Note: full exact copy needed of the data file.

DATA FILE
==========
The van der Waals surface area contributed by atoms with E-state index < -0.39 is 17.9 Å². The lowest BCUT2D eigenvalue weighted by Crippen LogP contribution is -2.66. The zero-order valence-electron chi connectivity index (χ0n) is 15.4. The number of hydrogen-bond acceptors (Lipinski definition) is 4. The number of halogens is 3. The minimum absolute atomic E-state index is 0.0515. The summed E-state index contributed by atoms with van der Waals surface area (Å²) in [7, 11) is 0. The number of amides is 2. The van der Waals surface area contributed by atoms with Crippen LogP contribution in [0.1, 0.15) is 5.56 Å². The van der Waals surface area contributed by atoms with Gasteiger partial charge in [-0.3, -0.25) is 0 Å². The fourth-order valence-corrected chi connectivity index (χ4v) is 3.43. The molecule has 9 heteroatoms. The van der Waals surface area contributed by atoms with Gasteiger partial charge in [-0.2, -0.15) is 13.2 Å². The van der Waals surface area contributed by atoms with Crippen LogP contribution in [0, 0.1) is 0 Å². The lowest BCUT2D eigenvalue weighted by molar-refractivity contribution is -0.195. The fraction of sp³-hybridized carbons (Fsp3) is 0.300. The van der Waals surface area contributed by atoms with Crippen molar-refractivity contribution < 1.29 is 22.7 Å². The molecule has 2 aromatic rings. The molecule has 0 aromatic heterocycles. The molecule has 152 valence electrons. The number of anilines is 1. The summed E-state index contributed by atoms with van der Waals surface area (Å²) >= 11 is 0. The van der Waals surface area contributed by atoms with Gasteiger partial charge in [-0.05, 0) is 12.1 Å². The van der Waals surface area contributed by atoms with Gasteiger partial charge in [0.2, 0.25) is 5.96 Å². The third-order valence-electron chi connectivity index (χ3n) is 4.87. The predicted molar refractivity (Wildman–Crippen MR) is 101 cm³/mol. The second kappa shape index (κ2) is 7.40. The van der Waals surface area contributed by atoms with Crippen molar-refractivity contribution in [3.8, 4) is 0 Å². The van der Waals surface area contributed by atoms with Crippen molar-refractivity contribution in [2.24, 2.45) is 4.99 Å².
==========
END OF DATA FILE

The van der Waals surface area contributed by atoms with E-state index < -0.39 is 17.9 Å². The lowest BCUT2D eigenvalue weighted by Crippen LogP contribution is -2.66. The zero-order valence-electron chi connectivity index (χ0n) is 15.4. The number of hydrogen-bond acceptors (Lipinski definition) is 4. The number of halogens is 3. The minimum absolute atomic E-state index is 0.0515. The summed E-state index contributed by atoms with van der Waals surface area (Å²) in [7, 11) is 0. The number of amides is 2. The van der Waals surface area contributed by atoms with Crippen LogP contribution in [0.1, 0.15) is 5.56 Å². The van der Waals surface area contributed by atoms with Gasteiger partial charge in [-0.3, -0.25) is 0 Å². The fourth-order valence-corrected chi connectivity index (χ4v) is 3.43. The molecule has 9 heteroatoms. The van der Waals surface area contributed by atoms with Gasteiger partial charge in [-0.2, -0.15) is 13.2 Å². The van der Waals surface area contributed by atoms with Crippen LogP contribution in [0, 0.1) is 0 Å². The lowest BCUT2D eigenvalue weighted by molar-refractivity contribution is -0.195. The fraction of sp³-hybridized carbons (Fsp3) is 0.300. The van der Waals surface area contributed by atoms with Crippen molar-refractivity contribution < 1.29 is 22.7 Å². The molecule has 2 aromatic rings. The molecule has 0 aromatic heterocycles. The molecule has 152 valence electrons. The number of anilines is 1. The summed E-state index contributed by atoms with van der Waals surface area (Å²) >= 11 is 0. The van der Waals surface area contributed by atoms with Gasteiger partial charge in [-0.05, 0) is 12.1 Å². The van der Waals surface area contributed by atoms with Gasteiger partial charge in [0.2, 0.25) is 5.96 Å². The third-order valence-electron chi connectivity index (χ3n) is 4.87. The predicted molar refractivity (Wildman–Crippen MR) is 101 cm³/mol. The second kappa shape index (κ2) is 7.40. The van der Waals surface area contributed by atoms with Crippen molar-refractivity contribution in [3.8, 4) is 0 Å². The van der Waals surface area contributed by atoms with Crippen molar-refractivity contribution in [2.24, 2.45) is 4.99 Å².